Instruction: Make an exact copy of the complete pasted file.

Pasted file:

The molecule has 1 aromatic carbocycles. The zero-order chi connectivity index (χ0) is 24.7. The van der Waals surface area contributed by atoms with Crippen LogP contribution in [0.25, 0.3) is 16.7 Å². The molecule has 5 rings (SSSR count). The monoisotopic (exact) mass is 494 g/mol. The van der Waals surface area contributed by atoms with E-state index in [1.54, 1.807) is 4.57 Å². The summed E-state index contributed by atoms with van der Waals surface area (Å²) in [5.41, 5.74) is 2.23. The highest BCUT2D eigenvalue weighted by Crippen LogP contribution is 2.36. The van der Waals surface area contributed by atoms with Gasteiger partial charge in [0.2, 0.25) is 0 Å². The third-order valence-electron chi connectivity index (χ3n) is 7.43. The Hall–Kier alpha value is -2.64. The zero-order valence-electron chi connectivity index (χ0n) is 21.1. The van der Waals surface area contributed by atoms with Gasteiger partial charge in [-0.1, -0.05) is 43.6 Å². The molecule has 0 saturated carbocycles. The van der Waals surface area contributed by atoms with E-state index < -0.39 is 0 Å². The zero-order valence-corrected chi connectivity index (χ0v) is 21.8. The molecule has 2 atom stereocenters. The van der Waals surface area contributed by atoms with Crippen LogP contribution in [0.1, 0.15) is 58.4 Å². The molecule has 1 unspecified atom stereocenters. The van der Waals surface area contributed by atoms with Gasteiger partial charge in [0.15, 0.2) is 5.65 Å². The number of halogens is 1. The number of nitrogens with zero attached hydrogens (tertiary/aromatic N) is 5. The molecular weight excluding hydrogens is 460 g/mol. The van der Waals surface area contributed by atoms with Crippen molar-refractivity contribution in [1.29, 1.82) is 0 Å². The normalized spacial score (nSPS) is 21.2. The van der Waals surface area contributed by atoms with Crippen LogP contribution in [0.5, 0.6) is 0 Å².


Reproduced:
The molecule has 1 aromatic carbocycles. The zero-order chi connectivity index (χ0) is 24.7. The van der Waals surface area contributed by atoms with Crippen LogP contribution in [0.25, 0.3) is 16.7 Å². The molecule has 5 rings (SSSR count). The monoisotopic (exact) mass is 494 g/mol. The van der Waals surface area contributed by atoms with E-state index in [1.54, 1.807) is 4.57 Å². The summed E-state index contributed by atoms with van der Waals surface area (Å²) in [5.41, 5.74) is 2.23. The highest BCUT2D eigenvalue weighted by Crippen LogP contribution is 2.36. The van der Waals surface area contributed by atoms with Gasteiger partial charge in [0.2, 0.25) is 0 Å². The third-order valence-electron chi connectivity index (χ3n) is 7.43. The Hall–Kier alpha value is -2.64. The zero-order valence-electron chi connectivity index (χ0n) is 21.1. The van der Waals surface area contributed by atoms with Gasteiger partial charge in [-0.1, -0.05) is 43.6 Å². The molecule has 0 saturated carbocycles. The van der Waals surface area contributed by atoms with E-state index < -0.39 is 0 Å². The zero-order valence-corrected chi connectivity index (χ0v) is 21.8. The molecule has 2 atom stereocenters. The van der Waals surface area contributed by atoms with Crippen LogP contribution in [0.1, 0.15) is 58.4 Å². The molecule has 1 unspecified atom stereocenters. The van der Waals surface area contributed by atoms with Gasteiger partial charge in [0.15, 0.2) is 5.65 Å². The number of halogens is 1. The number of nitrogens with zero attached hydrogens (tertiary/aromatic N) is 5. The molecular weight excluding hydrogens is 460 g/mol. The van der Waals surface area contributed by atoms with Crippen molar-refractivity contribution in [1.29, 1.82) is 0 Å². The normalized spacial score (nSPS) is 21.2. The van der Waals surface area contributed by atoms with Crippen LogP contribution in [0.5, 0.6) is 0 Å².